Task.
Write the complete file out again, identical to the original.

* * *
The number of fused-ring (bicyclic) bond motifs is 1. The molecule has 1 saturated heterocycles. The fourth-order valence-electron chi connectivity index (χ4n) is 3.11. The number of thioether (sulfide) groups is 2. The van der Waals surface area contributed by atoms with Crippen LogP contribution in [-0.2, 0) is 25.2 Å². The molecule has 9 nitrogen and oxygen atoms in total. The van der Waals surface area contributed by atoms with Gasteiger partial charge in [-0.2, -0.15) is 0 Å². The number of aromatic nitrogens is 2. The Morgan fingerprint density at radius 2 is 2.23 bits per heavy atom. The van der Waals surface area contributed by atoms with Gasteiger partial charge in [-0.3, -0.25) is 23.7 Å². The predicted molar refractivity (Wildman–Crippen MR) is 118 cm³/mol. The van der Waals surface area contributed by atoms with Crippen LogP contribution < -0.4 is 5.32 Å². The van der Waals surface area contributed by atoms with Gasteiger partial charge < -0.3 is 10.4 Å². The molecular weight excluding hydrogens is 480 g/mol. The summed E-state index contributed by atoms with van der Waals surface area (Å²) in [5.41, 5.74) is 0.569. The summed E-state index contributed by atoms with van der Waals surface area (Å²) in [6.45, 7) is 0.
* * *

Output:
The number of fused-ring (bicyclic) bond motifs is 1. The molecule has 1 saturated heterocycles. The fourth-order valence-electron chi connectivity index (χ4n) is 3.11. The number of thioether (sulfide) groups is 2. The van der Waals surface area contributed by atoms with Crippen LogP contribution in [-0.2, 0) is 25.2 Å². The molecule has 9 nitrogen and oxygen atoms in total. The van der Waals surface area contributed by atoms with Gasteiger partial charge in [-0.2, -0.15) is 0 Å². The number of aromatic nitrogens is 2. The Morgan fingerprint density at radius 2 is 2.23 bits per heavy atom. The van der Waals surface area contributed by atoms with Gasteiger partial charge in [-0.3, -0.25) is 23.7 Å². The predicted molar refractivity (Wildman–Crippen MR) is 118 cm³/mol. The van der Waals surface area contributed by atoms with Crippen LogP contribution < -0.4 is 5.32 Å². The van der Waals surface area contributed by atoms with Gasteiger partial charge < -0.3 is 10.4 Å². The molecular weight excluding hydrogens is 480 g/mol. The summed E-state index contributed by atoms with van der Waals surface area (Å²) in [5.41, 5.74) is 0.569. The summed E-state index contributed by atoms with van der Waals surface area (Å²) in [6.45, 7) is 0.